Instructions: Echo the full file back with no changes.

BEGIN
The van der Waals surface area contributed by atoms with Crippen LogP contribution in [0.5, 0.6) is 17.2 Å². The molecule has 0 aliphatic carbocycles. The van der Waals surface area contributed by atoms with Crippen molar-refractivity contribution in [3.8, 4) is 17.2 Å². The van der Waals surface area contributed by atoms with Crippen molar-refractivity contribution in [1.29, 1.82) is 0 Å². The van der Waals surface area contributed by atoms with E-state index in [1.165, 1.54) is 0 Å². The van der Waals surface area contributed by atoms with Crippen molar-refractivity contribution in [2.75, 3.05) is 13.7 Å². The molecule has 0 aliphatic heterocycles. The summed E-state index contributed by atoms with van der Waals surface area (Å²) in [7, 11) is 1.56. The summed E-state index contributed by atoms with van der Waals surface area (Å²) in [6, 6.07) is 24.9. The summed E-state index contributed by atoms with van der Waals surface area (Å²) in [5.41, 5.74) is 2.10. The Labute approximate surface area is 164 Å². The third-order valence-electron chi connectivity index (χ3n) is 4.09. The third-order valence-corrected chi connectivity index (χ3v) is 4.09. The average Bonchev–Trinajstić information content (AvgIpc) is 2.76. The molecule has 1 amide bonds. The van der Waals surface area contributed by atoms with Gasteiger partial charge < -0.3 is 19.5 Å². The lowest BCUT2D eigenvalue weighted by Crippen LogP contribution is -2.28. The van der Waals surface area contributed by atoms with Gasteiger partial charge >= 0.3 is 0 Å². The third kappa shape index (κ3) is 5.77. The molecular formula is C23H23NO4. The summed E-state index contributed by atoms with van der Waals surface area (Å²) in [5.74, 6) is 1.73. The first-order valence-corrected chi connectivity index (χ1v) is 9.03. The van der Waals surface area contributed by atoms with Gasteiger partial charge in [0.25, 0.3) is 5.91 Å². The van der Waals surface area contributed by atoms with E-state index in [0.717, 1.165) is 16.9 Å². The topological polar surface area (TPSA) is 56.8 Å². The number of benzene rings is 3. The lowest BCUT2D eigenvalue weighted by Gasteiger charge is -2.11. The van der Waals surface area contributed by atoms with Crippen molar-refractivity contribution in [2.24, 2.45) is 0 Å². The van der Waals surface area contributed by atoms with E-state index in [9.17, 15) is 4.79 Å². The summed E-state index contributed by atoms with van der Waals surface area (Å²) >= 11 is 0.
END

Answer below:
The van der Waals surface area contributed by atoms with Crippen LogP contribution in [0.5, 0.6) is 17.2 Å². The molecule has 0 aliphatic carbocycles. The van der Waals surface area contributed by atoms with Crippen molar-refractivity contribution in [3.8, 4) is 17.2 Å². The van der Waals surface area contributed by atoms with Crippen molar-refractivity contribution in [1.29, 1.82) is 0 Å². The van der Waals surface area contributed by atoms with E-state index in [1.165, 1.54) is 0 Å². The van der Waals surface area contributed by atoms with Crippen molar-refractivity contribution in [2.75, 3.05) is 13.7 Å². The molecule has 0 aliphatic heterocycles. The summed E-state index contributed by atoms with van der Waals surface area (Å²) in [7, 11) is 1.56. The summed E-state index contributed by atoms with van der Waals surface area (Å²) in [6, 6.07) is 24.9. The summed E-state index contributed by atoms with van der Waals surface area (Å²) in [5.41, 5.74) is 2.10. The Labute approximate surface area is 164 Å². The third-order valence-electron chi connectivity index (χ3n) is 4.09. The third-order valence-corrected chi connectivity index (χ3v) is 4.09. The average Bonchev–Trinajstić information content (AvgIpc) is 2.76. The molecule has 1 amide bonds. The van der Waals surface area contributed by atoms with Gasteiger partial charge < -0.3 is 19.5 Å². The lowest BCUT2D eigenvalue weighted by Crippen LogP contribution is -2.28. The van der Waals surface area contributed by atoms with Gasteiger partial charge >= 0.3 is 0 Å². The third kappa shape index (κ3) is 5.77. The molecular formula is C23H23NO4. The summed E-state index contributed by atoms with van der Waals surface area (Å²) in [5.74, 6) is 1.73. The first-order valence-corrected chi connectivity index (χ1v) is 9.03. The van der Waals surface area contributed by atoms with Gasteiger partial charge in [0.25, 0.3) is 5.91 Å². The van der Waals surface area contributed by atoms with E-state index in [0.717, 1.165) is 16.9 Å². The topological polar surface area (TPSA) is 56.8 Å². The number of benzene rings is 3. The lowest BCUT2D eigenvalue weighted by Gasteiger charge is -2.11. The van der Waals surface area contributed by atoms with Crippen molar-refractivity contribution in [2.24, 2.45) is 0 Å². The van der Waals surface area contributed by atoms with E-state index in [9.17, 15) is 4.79 Å². The summed E-state index contributed by atoms with van der Waals surface area (Å²) >= 11 is 0.